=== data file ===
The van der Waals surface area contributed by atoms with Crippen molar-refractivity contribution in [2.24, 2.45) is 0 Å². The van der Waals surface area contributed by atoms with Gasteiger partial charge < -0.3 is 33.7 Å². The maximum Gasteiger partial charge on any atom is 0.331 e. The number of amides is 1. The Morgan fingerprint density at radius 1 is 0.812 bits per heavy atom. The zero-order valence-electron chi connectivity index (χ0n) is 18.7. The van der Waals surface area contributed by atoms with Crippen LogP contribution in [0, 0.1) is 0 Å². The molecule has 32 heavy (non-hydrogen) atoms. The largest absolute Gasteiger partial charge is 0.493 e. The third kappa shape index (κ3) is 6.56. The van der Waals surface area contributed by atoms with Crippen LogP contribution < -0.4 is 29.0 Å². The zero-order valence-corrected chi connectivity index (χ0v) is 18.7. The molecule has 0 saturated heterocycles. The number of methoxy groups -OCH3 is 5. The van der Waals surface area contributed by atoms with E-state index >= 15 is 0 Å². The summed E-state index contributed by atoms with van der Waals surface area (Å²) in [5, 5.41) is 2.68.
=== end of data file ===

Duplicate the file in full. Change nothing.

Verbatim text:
The van der Waals surface area contributed by atoms with Crippen molar-refractivity contribution in [2.24, 2.45) is 0 Å². The van der Waals surface area contributed by atoms with Gasteiger partial charge < -0.3 is 33.7 Å². The maximum Gasteiger partial charge on any atom is 0.331 e. The number of amides is 1. The Morgan fingerprint density at radius 1 is 0.812 bits per heavy atom. The zero-order valence-electron chi connectivity index (χ0n) is 18.7. The van der Waals surface area contributed by atoms with Crippen LogP contribution in [0, 0.1) is 0 Å². The molecule has 32 heavy (non-hydrogen) atoms. The largest absolute Gasteiger partial charge is 0.493 e. The third kappa shape index (κ3) is 6.56. The van der Waals surface area contributed by atoms with Crippen LogP contribution < -0.4 is 29.0 Å². The zero-order valence-corrected chi connectivity index (χ0v) is 18.7. The molecule has 0 saturated heterocycles. The number of methoxy groups -OCH3 is 5. The van der Waals surface area contributed by atoms with E-state index >= 15 is 0 Å². The summed E-state index contributed by atoms with van der Waals surface area (Å²) in [5, 5.41) is 2.68.